2. Find out about the employer’s finances

It’s hard to know the best way to try to collect the money unless you have information about the employer’s finances.

If you don’t have this information, you can ask the court to hold an “examination hearing“. The court will order your employer to come to the hearing and answer questions about their finances.

Asking for an examination hearing

You have to ask the court to hold an examination hearing. To do this, you fill out a Notice of Examination [Form 20H] and an Affidavit for Enforcement Request [Form 20P].

On the Notice of Examination, you give the name of the person who will have to answer questions at the examination hearing. If the employer is a company, give the name of someone who knows about the company’s finances. For example, this might be the owner of the company.

You have to file the forms at the court office and pay the filing fee. When you give forms and documents to the court, this is called “filing”.

The court staff will give you a date for the hearing

Serving the documents

Then, you have to the employer with the Notice of Examination at least 30 days before the hearing. If you’re trying to collect from an employer who’s an individual, rather than a company, you also have to serve them with a blank Financial Information Form [Form 20I].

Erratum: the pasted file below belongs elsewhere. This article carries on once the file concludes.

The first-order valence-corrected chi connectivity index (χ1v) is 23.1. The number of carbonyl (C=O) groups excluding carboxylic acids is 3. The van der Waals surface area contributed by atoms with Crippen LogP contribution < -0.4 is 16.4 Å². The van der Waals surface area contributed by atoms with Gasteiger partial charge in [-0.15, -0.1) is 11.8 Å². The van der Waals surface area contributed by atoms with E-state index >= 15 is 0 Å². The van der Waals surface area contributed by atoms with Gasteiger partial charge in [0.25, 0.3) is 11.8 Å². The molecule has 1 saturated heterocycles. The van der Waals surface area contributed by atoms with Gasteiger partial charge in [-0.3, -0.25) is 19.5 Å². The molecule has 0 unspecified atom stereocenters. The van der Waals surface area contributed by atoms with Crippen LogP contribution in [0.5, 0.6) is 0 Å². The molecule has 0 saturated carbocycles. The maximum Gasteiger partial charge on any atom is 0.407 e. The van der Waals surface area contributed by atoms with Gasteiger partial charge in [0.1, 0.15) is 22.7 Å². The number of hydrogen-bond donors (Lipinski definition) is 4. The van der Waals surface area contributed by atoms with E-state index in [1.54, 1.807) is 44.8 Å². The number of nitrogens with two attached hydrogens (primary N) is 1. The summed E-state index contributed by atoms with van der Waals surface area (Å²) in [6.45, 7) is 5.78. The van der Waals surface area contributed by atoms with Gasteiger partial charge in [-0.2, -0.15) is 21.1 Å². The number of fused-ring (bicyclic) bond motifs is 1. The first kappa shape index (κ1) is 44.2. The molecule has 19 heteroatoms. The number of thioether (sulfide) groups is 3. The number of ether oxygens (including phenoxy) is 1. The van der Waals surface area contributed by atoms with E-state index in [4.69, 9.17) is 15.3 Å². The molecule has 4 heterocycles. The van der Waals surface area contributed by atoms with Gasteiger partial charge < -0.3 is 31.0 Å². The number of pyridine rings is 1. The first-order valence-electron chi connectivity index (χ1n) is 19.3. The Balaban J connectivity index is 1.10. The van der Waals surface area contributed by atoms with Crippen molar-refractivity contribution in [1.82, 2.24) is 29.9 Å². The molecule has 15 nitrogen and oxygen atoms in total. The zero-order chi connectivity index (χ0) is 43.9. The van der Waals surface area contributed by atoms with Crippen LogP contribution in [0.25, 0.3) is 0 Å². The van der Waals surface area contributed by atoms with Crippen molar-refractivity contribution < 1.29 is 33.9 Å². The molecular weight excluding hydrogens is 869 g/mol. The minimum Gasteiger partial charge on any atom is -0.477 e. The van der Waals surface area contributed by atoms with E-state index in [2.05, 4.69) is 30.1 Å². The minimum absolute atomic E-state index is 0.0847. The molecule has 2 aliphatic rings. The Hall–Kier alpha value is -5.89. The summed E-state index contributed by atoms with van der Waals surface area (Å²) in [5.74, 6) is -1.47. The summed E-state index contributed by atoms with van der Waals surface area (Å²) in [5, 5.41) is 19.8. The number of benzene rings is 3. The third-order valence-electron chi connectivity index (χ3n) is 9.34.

“Serving” forms and documents means that you give them to someone by following the rules of Small Claims Court. Before you serve the documents, look at the Guide to Serving Documents to make sure that you follow all of the rules.

Next, you need a completed Affidavit of Service [Form 8A] to prove that you served the forms. You must file the Affidavit with the court at least 3 days before the examination hearing.

Going to the examination hearing

At the hearing, you get to ask questions about things like:

  • the employer’s income
  • money that they have in the bank
  • property that they own
  • that people owe them and payments they get
  • why they haven’t paid you
  • how and when they plan to pay you

If the employer is an individual, rather than a company, they’re supposed to fill out a Financial Information Form [Form 20I] and serve you with a copy before the hearing. They’re also supposed to bring a copy to the hearing along with documents that support the information in the form.

At an examination hearing, the judge can make a payment plan and order the employer to follow it.

If the employer does not obey the rules

The judge can order the employer to come to what’s called a “contempt hearing”, if the employer:

  • does not show up for the examination hearing
  • refuses to answer questions at the examination hearing
  • refuses to show documents about their finances

A contempt hearing is serious. The judge could sentence the employer to jail for up to 5 days.

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